Now that we’ve reviewed the “common” questions, let’s take a look at “current” questions (answers not found on the internet!) that directly address common characteristics about Millennials, and tell you more – both personally and professionally – about potential candidates and their eligibility for the position.
A negative trait often associated with Millennials is a lack of commitment. Contrary to that reputation, data supports that Millennials are quite committed to their work, but they do not value face time the way other generations do. What they seek in a job is the ability be creative and to contribute to the success of the organization. Therefore, asking questions centered on their successes will help you understand what kind of projects motivate them and whether they will be fit for your organization.
Examples: “What type of projects have you worked on before?”, “Can you give us an example of a time where you worked on a project that exceeded your manager’s expectations? What were the results, and what did you do to make those results happen?”
Another talked about trait, is the Millennial’s apparent lack of dedication to a project or their work. To help you understand what they’re interested in, and if they will be a good fit for the position you are offering, ask questions that talk about what motivates them.
Examples: “What is it about this position that interests you?”, “What do you consider a challenge?”, “What type of work interests you?”, “How would or do you measure your performance?”
To really find out if your Millennial is the right candidate for the role you are looking to fill, you need to match her traits to those you are looking for, such as: independence, confidence, work ethic and social skills. While she may not have adequate work experience to demonstrate those traits, ask questions that reveal them through other areas in your young candidate’s life.
Tip: Ask what they do in their free time. Knowing what your Millennial job candidates do in their free time will show you whether or not they’re active and reliable. Do they belong to any social or community groups? Answers to these questions can help you understand what they are passionate about and can be a meaningful signal of leadership ability or other key traits needed to succeed in the position you are looking to fill.
Examples: “What type of group work have you done before?”, “What was your role in the group and what did you do to ensure success of the project?”, “What was the final outcome of the project?” and “How do you deal with conflict?”, “What do you do in your free time?”
Across the Table: Why the Millennial Will Choose You
Interviews are a two-way street: you’re evaluating the interviewee and he’s evaluating you. Millennials are no strangers to questions or evaluations – their parents and teachers have questioned and evaluated them throughout their whole lives. Take this into consideration because they will be evaluating you, your company’s work environment and culture.
Throughout their young lifetime they’ve seen their parents take jobs they hate or friends who aren’t making what they’re worth or companies who’ve exploited their employees. Millennials aren’t the type to settle for just any job, which is another reason the nature of the workplace is changing.
Here are two major things you need to keep in mind when interviewing and potentially hiring a Millennial:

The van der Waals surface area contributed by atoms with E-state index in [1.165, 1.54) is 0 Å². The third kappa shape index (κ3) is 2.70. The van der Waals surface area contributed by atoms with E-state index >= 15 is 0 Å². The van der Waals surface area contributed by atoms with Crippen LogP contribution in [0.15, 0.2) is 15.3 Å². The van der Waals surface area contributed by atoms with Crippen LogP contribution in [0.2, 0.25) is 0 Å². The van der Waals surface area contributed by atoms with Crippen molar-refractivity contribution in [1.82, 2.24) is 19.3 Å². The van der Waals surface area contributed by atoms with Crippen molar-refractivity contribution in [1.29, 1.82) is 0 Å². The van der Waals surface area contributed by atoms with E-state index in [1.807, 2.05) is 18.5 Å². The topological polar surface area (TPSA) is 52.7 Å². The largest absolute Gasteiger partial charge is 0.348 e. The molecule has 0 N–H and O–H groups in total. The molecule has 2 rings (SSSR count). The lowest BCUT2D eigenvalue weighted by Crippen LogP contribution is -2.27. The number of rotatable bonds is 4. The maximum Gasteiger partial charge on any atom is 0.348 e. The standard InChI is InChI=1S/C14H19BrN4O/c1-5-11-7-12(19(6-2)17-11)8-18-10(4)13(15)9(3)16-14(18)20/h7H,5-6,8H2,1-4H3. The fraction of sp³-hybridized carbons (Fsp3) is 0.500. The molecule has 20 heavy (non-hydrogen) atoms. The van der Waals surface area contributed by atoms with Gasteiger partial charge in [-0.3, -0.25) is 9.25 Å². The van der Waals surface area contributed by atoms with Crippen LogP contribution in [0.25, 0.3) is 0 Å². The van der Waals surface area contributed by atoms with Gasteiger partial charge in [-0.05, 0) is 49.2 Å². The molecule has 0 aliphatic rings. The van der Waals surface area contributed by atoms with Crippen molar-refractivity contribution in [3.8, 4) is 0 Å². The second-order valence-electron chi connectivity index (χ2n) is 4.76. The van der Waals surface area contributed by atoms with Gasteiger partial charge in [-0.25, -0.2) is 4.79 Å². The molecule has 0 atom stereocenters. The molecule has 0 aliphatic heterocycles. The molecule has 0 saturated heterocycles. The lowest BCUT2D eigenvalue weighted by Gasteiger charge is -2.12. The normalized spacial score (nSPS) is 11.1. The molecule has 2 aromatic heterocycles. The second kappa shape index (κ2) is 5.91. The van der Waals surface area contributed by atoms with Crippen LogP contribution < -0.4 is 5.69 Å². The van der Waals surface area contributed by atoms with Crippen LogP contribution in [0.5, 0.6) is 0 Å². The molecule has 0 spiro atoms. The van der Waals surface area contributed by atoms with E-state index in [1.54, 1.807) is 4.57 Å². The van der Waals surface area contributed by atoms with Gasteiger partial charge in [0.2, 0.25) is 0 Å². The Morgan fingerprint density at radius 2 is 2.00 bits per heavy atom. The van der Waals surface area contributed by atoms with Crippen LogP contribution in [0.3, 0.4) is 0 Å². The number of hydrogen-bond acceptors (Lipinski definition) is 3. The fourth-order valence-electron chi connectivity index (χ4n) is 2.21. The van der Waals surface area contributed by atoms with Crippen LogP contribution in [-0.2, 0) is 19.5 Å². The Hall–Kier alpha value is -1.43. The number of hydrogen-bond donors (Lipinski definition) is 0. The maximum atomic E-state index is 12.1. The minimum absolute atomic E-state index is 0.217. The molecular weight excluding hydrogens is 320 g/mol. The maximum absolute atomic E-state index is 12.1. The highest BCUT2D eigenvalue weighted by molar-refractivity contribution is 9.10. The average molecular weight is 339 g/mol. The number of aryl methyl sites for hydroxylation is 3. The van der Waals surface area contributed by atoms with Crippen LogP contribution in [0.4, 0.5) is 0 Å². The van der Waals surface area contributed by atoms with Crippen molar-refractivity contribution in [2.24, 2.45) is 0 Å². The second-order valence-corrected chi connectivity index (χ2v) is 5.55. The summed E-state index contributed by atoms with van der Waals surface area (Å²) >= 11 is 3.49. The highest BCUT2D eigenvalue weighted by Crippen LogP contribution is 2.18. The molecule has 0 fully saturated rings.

1. Be honest, but not aggressive during the interview
As the interviewer, you also need to be aware of your actions- you don’t want to come off as overbearing and controlling. Millennials are known to stay away from stressful interviews and work environments. However, they do want you to be straightforward with them. Tell them what you expect, how you expect it done and the level of commitment you want for a particular position.
The idea of working with someone who is going to increase stress instead of productivity will send a Millennial running. It’s not that they can’t handle it; it’s that they don’t want to.
They’ve seen firsthand the pressure and stress their parents went through, and understand that they have other options. Be confident and assertive, not aggressive or judgemental.
2. Talk about your work culture and environment
What are your office hours? Does your company host employee social events? Is there anything that makes you stand out from the crowd? Millennials want their work and social life to be mixed together; they want to work with people they can also consider friends. Further, Millennials want to believe in what your company does, and will support a company who is open and considerate of their employees.
The biggest sell to a Millennial is a flexible work environment – they want the option to come into work between the hours of 8 and 10am, and to leave anywhere between 4 and 8pm.
They’re also going to ask you about working remotely. Seeing as they’re the key holders to the internet, they understand that work can be done anywhere at any time. Being able to offer them this flexibility will entice them to your organization. Millennials want your trust, and if you trust them, they will work hard to give you the best results for any project.
Finding the right Millennial may take some time, as it would with any candidate, but it will be worth the wait. And regardless of which generation we fit into, we’re all individuals which should be top of mind when considering anyone for any position.
I hope these tips and tricks help give you some direction towards finding your next Millennial employee. Let us know your thoughts or experiences about interviewing and working with Millennials.